- Developer: Woodsy Studio
- Publisher: EastAsiaSoft
- Release Date: 11/08/2021
- Price: £17.99 / $19.99
- Review code provided by EastAsiaSoft
*Normally we would put the announcement trailer for the game review in question here. But the trailer is age gated and therefore we cannot display it here for you. You may watch the trailer here.
Introduction to the Crimson Spires Review
Going to be really upfront here with you folks reading this Crimson Spires review. I am not a big visual novel player. The genre as a whole has generally been an enigma to me outside of titles like Dream Daddy, which almost every gamer knows about. That is not to say I dislike the genre or anything, but I often find it hard to find one that grabs my attention. That is until Crimson Spires came across my list. I am getting ahead of myself here. Let’s sink our teeth into this Crimson Spires review and see how the game stands out among the crowd.
Great Ring of Pillars
The story starts by following the escape of a serial killer, August Flynn, called The Heartbreaker. While returning from another assignment, Erika, the main character, is called by her boss at the FBI in order to respond to the crash of the transport van. This is by far not the main goal of the entire game. Shortly after finding the escaped supposed serial killer, a ring of giant spires rises around the city of Bataille, Missouri. Trapping everyone inside the ring and those who try to leave receive a nice head explosion for their trouble.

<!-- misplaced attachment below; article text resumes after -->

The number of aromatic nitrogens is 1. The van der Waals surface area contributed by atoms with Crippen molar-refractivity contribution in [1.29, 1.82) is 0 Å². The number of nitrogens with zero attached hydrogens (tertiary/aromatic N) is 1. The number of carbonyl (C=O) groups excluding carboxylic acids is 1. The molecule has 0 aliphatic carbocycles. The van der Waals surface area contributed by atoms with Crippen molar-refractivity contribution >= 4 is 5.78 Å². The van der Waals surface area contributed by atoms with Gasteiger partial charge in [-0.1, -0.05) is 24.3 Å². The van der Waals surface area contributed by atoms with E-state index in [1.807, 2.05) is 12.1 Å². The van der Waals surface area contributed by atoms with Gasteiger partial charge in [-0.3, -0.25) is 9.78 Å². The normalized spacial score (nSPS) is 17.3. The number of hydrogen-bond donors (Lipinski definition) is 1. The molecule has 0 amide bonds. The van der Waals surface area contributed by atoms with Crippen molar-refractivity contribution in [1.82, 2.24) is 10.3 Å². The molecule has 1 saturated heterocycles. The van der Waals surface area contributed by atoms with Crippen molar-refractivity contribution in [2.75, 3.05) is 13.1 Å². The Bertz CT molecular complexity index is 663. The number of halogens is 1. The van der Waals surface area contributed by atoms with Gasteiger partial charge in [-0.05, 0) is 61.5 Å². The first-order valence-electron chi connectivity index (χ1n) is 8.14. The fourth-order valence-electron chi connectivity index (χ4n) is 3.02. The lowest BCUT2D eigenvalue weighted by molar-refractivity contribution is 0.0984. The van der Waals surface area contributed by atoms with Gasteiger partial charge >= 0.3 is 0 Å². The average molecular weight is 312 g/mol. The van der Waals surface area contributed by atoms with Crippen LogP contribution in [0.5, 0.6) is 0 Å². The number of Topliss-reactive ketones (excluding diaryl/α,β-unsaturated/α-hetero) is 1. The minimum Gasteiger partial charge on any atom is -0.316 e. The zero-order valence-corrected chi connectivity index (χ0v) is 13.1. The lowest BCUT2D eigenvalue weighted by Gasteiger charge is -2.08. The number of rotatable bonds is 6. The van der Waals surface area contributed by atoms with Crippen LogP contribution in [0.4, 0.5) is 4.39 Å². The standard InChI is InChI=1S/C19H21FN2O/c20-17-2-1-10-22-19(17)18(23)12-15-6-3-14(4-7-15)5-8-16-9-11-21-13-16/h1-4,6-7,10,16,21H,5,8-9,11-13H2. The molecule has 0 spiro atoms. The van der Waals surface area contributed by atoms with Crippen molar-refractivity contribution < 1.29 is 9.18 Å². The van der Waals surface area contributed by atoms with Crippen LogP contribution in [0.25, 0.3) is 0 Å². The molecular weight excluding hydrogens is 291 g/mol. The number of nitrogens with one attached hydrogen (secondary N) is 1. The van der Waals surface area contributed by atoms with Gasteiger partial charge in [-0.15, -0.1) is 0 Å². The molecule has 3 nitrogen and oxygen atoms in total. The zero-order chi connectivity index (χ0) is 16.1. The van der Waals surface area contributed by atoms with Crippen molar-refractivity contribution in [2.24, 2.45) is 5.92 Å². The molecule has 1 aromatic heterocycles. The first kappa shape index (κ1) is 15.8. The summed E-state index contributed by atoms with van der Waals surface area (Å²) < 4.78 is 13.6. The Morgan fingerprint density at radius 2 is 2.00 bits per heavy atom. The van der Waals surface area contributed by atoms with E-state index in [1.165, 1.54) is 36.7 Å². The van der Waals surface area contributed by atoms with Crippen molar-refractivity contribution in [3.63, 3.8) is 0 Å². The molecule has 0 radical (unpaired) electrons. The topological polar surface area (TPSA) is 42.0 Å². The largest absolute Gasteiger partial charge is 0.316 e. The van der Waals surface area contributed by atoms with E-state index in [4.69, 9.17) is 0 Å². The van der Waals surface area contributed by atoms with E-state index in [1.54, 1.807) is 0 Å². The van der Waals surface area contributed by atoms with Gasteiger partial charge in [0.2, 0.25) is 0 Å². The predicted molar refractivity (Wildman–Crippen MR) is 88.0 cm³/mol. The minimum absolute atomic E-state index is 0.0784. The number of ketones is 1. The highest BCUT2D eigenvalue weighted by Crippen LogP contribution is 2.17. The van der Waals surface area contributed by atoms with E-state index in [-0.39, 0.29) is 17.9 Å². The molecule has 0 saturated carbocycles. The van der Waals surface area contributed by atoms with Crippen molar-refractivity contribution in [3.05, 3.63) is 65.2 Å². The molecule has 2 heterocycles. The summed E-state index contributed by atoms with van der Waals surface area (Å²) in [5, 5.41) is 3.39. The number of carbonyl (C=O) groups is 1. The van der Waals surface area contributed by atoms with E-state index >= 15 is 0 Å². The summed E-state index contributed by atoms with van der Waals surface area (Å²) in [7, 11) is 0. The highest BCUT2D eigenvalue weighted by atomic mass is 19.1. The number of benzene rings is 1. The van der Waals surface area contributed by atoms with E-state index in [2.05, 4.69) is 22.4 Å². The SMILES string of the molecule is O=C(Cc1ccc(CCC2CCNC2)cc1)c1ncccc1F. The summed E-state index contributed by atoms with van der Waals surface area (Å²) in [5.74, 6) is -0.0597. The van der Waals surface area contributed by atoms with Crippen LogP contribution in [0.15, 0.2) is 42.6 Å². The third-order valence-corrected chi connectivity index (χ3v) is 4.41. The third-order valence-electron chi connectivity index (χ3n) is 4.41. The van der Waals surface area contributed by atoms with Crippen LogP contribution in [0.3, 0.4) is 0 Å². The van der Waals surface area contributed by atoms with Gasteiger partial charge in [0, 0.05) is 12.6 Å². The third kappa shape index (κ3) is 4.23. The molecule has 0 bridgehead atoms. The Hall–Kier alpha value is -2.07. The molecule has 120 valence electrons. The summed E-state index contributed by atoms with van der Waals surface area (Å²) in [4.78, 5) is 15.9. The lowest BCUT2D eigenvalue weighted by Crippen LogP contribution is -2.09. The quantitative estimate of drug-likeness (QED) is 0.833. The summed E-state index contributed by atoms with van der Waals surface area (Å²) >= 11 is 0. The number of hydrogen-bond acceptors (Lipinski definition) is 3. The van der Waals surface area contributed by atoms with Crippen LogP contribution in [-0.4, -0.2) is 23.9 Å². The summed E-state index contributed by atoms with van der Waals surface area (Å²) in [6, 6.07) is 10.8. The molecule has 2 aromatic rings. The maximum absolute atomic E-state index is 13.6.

This event later comes to be called The Contingency, though a lot of the characters don’t seem to know where the word for it came from. The story skips ahead six months, where several people, including the rest of the town’s law enforcement, have tried to escape by this point. Leaving Erika as the last remaining law enforcer within the town and the default Sheriff. A mystery breaks out within the town, regarding the disappearance of two teenagers, and the mystery deepens as various story threads are unraveled. Though I can’t talk too much more on the story without spoiling some major twists that I rather did enjoy.
Not Simply a Visual Novel
Personally, I feel that the fact that this is not just a straight visual novel helped me stay more engaged with Crimson Spires as a whole. There is of course the traditional visual novel styled game play. Where you follow along with the story through text boxes and various settings, occasionally picking a dialogue option and influencing your relationships with the characters in the story. This part is what I always struggle to engage with. As just building relationships and watching a story are not as exciting as simply watching a movie. Thankfully, Crimson Spires breaks this up with its other form of gameplay to offer up
Put Those FBI Skills to Work